Big Brother Bot is not actually part of Urban Terror; it’s a multi-platform bot usable on most Quake 3–derived games (including the bane of UrT suggestions forum, Call of Duty series). B3 is first and foremost an rcon mediator, giving selected people access to selected server commands. This means that even the highest-level B3 admins are still equal to the lowliest of peons in the eyes of the game server itself (notably, even though B3 won’t warn or kick you for teamkilling, if you exceed the TK limit set in server config file, the server will kick you nonetheless). B3 is constantly reading the games.log of the server and reacting appropriately whenever it sees an event (warning for a teamkill, immediate kick whenever a banned GUID tries to connect, etc). B3 is also maintaining two databases: GUID-based penalty database (UrT itself only allows IP-based bans, logs no kicks and issues no warnings), also accessible via the web interface called Echelon; and XLRStats database for players’ kills, deaths and other assorted stuff.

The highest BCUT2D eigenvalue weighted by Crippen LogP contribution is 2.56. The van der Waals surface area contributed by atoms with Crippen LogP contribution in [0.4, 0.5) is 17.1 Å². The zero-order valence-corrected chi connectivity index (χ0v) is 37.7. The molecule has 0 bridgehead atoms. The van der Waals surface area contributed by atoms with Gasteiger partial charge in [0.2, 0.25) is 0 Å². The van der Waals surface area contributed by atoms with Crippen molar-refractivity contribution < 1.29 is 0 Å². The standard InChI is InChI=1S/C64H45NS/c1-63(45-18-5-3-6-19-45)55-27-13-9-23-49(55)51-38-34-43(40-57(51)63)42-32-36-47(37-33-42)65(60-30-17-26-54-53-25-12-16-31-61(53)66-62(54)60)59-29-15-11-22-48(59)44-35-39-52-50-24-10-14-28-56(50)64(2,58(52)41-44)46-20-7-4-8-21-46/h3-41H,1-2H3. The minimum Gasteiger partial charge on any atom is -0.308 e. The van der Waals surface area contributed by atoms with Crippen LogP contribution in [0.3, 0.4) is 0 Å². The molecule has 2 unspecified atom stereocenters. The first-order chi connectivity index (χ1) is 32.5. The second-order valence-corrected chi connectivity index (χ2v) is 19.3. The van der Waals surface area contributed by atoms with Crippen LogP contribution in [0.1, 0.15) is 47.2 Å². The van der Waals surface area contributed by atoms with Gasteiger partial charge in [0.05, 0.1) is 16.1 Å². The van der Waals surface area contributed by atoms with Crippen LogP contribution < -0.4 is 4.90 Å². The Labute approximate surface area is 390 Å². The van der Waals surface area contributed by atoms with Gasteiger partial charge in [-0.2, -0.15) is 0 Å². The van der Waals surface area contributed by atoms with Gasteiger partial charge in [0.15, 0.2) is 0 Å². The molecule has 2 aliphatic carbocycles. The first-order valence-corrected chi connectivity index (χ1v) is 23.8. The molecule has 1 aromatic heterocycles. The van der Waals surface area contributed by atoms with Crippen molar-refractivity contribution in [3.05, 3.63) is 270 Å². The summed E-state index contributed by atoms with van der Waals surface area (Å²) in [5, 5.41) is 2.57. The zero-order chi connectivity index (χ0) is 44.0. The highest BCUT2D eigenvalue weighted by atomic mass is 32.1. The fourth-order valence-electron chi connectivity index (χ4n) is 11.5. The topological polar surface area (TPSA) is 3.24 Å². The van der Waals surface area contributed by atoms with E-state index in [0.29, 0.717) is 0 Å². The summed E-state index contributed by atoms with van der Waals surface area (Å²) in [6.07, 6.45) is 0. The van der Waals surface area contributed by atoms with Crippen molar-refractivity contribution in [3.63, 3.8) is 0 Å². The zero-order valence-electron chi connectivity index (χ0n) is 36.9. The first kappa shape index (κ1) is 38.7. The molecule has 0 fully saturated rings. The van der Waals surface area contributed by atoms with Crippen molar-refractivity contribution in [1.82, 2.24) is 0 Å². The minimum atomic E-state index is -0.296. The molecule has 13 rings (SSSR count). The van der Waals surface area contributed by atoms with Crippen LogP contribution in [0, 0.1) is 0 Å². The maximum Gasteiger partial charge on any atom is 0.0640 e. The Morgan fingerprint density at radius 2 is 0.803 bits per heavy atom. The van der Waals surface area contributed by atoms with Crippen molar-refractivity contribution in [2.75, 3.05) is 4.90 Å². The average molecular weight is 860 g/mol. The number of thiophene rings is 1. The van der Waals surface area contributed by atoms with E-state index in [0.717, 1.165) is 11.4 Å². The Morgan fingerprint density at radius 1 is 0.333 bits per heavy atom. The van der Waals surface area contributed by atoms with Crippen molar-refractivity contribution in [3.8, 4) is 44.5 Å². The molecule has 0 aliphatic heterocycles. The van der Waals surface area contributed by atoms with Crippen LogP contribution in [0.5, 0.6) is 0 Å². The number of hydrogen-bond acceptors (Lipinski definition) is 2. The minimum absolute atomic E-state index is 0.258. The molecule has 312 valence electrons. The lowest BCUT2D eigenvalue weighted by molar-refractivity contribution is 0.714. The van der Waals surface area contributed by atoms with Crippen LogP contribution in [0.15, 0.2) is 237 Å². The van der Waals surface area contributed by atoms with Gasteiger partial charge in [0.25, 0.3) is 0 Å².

XLRStats is the statistics plugin for B3, working in real time; usually the servers that have bot also have stats enabled. Most of the names you see on the main DSWP site are links to stats pages (JRandomNoob’s page hereby offered as an example). While its main function is displaying one’s e-penis in all its glory, XLRStats also provides quick assessment of a player’s nature: suspiciously high ratio? lots of teamkills? horribly noobish? has a tendency to join every hour or so and get kicked within minutes? Additionally, the main page for XLRStats (http://www.dswp.de/old/xlr_stats.php without any parameters) lists top 50s by various parameters, and most importantly, allows you to search players by name. It’s better than Echelon name search, allowing you to search only last-used names (default) or also include aliases (previously-used names).